Another downside is that you can't defer the teaching of certain subjects that you really don't want to teach to other people. I guess this is why some people do co-ops. But that's not my scene, not with the rest of the zoo along too. To me, two or three hours in one facility that isn't necessarily geared to the entertainment of toddlers, generally at hours that aren't convenient for toddlers, and without a toddler's personal kitchen with all the usual snacks and drinks and special cups, plates and bowls that a toddler "needs" just means two or three hours of a developing headache that lasts all day long.
No, thanks. For the foreseeable future, if my kids are to learn something, it will be because I, or their father, or they themselves, have taught it to them.
And so I find myself curling up on the couch with Fritz to read his science book, and the subject is insects. And the book is a good one, meaning it has lots and lots of photos. And the photos are closeups, so you can really see clearly those chomping jaws or the sensilla or the ovipositor of the female cricket. I find myself saying things like, "The female lays her eggs on the male's back as shown in Photo Five - do you see them, Fritz? Good, because I'm not looking!"
Yesterday, the dog managed to track in a caterpillar and deposited it, unharmed, on the kitchen floor. I frantically called to Fritz to take the thing outside.
A week or so ago, Fritz was walking through the house with cupped hands and told me he had a cricket. "Outside, NOW!" I try to keep the near hysteria out of my voice, but usually fail.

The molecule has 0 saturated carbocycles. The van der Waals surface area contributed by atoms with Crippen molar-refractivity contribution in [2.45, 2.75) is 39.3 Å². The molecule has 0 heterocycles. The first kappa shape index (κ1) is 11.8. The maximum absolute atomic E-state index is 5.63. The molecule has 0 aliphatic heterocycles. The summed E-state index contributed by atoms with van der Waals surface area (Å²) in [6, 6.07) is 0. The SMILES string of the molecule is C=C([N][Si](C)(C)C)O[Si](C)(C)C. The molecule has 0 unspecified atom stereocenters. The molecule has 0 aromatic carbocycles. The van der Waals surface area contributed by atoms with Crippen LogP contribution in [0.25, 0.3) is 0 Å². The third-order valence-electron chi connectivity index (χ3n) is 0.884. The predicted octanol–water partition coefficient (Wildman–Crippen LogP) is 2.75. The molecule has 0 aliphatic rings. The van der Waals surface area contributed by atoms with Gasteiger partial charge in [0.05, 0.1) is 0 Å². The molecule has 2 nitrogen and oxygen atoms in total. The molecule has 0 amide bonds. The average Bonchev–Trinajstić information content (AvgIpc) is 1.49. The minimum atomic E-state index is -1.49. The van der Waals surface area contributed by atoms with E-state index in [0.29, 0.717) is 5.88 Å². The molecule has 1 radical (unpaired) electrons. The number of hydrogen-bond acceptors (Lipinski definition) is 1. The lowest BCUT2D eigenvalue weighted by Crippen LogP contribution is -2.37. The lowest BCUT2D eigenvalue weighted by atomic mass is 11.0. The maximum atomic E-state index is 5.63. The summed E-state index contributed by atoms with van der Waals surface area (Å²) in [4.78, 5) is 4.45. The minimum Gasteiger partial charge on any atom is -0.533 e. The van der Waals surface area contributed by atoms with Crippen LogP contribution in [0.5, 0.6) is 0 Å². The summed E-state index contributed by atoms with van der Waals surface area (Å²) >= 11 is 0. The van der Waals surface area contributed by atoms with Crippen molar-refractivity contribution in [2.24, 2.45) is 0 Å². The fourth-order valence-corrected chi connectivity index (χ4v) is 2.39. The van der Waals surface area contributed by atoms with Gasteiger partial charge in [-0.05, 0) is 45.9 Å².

And the piano teacher told me, as we were leaving her house a few weeks ago, that her husband had found a dead beetle that was rather unusual and did I want it? "No," I replied honestly, "but my boys probably do." She retrieved it and gave it to them in a ziplock bag. Of course they think it's the coolest thing. But I had to lay down the law after the third or fourth time I found it in the living room. They can have their dead bug, but he absolutely must stay in their room, or it will go in the garbage.
The science book suggested ways for students to capture bugs and make an insect zoo. Every so often it encourages the capture of more insects to add to this collection. I told Fritz that we would not be doing this project. Maybe if we had a barn, he could keep a little menagerie out there. But not in my house.
I used to think I was a bad homeschool mom because I didn't do much by way of arts and crafts. Now I know I'm a bad homeschool mom because I don't do crafts and I don't do bugs.
I completely agree that the best learning comes from experience as compared to reading. I'll try to control my guilty feelings. But I know, should the curriculum ever tackle dissections of insects or animals and my husband happens to be deployed at the time, it ain't gonna happen.
Geometry, trigonometry, algebra, calculus? No problem! Ants, spiders, crickets, silverfish? No dice!